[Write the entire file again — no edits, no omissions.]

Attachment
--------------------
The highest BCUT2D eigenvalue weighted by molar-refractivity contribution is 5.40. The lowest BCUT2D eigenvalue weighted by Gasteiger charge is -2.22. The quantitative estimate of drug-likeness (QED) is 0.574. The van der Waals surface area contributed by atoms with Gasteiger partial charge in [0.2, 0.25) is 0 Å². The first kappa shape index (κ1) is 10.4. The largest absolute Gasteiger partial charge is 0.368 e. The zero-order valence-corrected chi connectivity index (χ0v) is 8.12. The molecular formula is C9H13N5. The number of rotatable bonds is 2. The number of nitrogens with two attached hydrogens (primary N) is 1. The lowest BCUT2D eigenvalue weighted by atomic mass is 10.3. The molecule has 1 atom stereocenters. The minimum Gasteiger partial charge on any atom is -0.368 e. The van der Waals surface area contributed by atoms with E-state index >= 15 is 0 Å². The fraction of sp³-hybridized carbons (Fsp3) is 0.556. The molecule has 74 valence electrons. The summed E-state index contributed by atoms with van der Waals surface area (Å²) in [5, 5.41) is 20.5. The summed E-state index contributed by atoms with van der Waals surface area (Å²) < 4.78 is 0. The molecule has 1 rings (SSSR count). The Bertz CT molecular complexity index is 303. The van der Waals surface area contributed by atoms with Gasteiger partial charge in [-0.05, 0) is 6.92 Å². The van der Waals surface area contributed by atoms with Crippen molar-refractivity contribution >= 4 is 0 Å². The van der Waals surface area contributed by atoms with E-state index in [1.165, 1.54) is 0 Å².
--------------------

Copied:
The highest BCUT2D eigenvalue weighted by molar-refractivity contribution is 5.40. The lowest BCUT2D eigenvalue weighted by Gasteiger charge is -2.22. The quantitative estimate of drug-likeness (QED) is 0.574. The van der Waals surface area contributed by atoms with Gasteiger partial charge in [0.2, 0.25) is 0 Å². The first kappa shape index (κ1) is 10.4. The largest absolute Gasteiger partial charge is 0.368 e. The zero-order valence-corrected chi connectivity index (χ0v) is 8.12. The molecular formula is C9H13N5. The number of rotatable bonds is 2. The number of nitrogens with two attached hydrogens (primary N) is 1. The lowest BCUT2D eigenvalue weighted by atomic mass is 10.3. The molecule has 1 atom stereocenters. The minimum Gasteiger partial charge on any atom is -0.368 e. The van der Waals surface area contributed by atoms with E-state index >= 15 is 0 Å². The fraction of sp³-hybridized carbons (Fsp3) is 0.556. The molecule has 74 valence electrons. The summed E-state index contributed by atoms with van der Waals surface area (Å²) in [5, 5.41) is 20.5. The summed E-state index contributed by atoms with van der Waals surface area (Å²) < 4.78 is 0. The molecule has 1 rings (SSSR count). The Bertz CT molecular complexity index is 303. The van der Waals surface area contributed by atoms with Gasteiger partial charge in [-0.05, 0) is 6.92 Å². The van der Waals surface area contributed by atoms with Crippen molar-refractivity contribution >= 4 is 0 Å². The van der Waals surface area contributed by atoms with E-state index in [1.165, 1.54) is 0 Å².